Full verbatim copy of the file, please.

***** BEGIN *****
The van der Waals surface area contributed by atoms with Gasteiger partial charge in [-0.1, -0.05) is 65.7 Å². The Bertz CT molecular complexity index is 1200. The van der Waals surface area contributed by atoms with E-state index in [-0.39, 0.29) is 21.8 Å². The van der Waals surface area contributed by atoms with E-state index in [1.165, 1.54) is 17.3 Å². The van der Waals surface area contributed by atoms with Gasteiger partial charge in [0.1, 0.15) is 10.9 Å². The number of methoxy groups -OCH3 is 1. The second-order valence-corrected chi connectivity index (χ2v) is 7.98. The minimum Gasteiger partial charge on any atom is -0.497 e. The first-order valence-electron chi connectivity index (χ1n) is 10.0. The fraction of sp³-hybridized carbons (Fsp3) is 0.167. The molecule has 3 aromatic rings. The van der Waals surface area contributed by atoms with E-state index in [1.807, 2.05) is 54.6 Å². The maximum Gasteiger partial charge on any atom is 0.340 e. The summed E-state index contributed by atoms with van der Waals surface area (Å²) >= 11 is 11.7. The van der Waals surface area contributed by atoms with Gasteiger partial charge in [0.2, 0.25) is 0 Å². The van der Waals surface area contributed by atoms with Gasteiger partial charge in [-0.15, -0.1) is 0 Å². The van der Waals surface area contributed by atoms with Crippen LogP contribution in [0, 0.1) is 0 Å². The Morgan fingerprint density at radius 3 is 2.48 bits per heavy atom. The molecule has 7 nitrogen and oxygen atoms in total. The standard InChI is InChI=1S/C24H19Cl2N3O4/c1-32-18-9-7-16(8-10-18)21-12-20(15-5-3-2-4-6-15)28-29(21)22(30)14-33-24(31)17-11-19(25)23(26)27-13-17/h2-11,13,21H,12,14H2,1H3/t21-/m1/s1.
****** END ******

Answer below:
The van der Waals surface area contributed by atoms with Gasteiger partial charge in [-0.1, -0.05) is 65.7 Å². The Bertz CT molecular complexity index is 1200. The van der Waals surface area contributed by atoms with E-state index in [-0.39, 0.29) is 21.8 Å². The van der Waals surface area contributed by atoms with E-state index in [1.165, 1.54) is 17.3 Å². The van der Waals surface area contributed by atoms with Gasteiger partial charge in [0.1, 0.15) is 10.9 Å². The number of methoxy groups -OCH3 is 1. The second-order valence-corrected chi connectivity index (χ2v) is 7.98. The minimum Gasteiger partial charge on any atom is -0.497 e. The first-order valence-electron chi connectivity index (χ1n) is 10.0. The fraction of sp³-hybridized carbons (Fsp3) is 0.167. The molecule has 3 aromatic rings. The van der Waals surface area contributed by atoms with E-state index in [1.807, 2.05) is 54.6 Å². The maximum Gasteiger partial charge on any atom is 0.340 e. The summed E-state index contributed by atoms with van der Waals surface area (Å²) >= 11 is 11.7. The van der Waals surface area contributed by atoms with Gasteiger partial charge in [0.2, 0.25) is 0 Å². The van der Waals surface area contributed by atoms with Gasteiger partial charge in [-0.15, -0.1) is 0 Å². The van der Waals surface area contributed by atoms with Crippen LogP contribution in [0, 0.1) is 0 Å². The Morgan fingerprint density at radius 3 is 2.48 bits per heavy atom. The molecule has 7 nitrogen and oxygen atoms in total. The standard InChI is InChI=1S/C24H19Cl2N3O4/c1-32-18-9-7-16(8-10-18)21-12-20(15-5-3-2-4-6-15)28-29(21)22(30)14-33-24(31)17-11-19(25)23(26)27-13-17/h2-11,13,21H,12,14H2,1H3/t21-/m1/s1.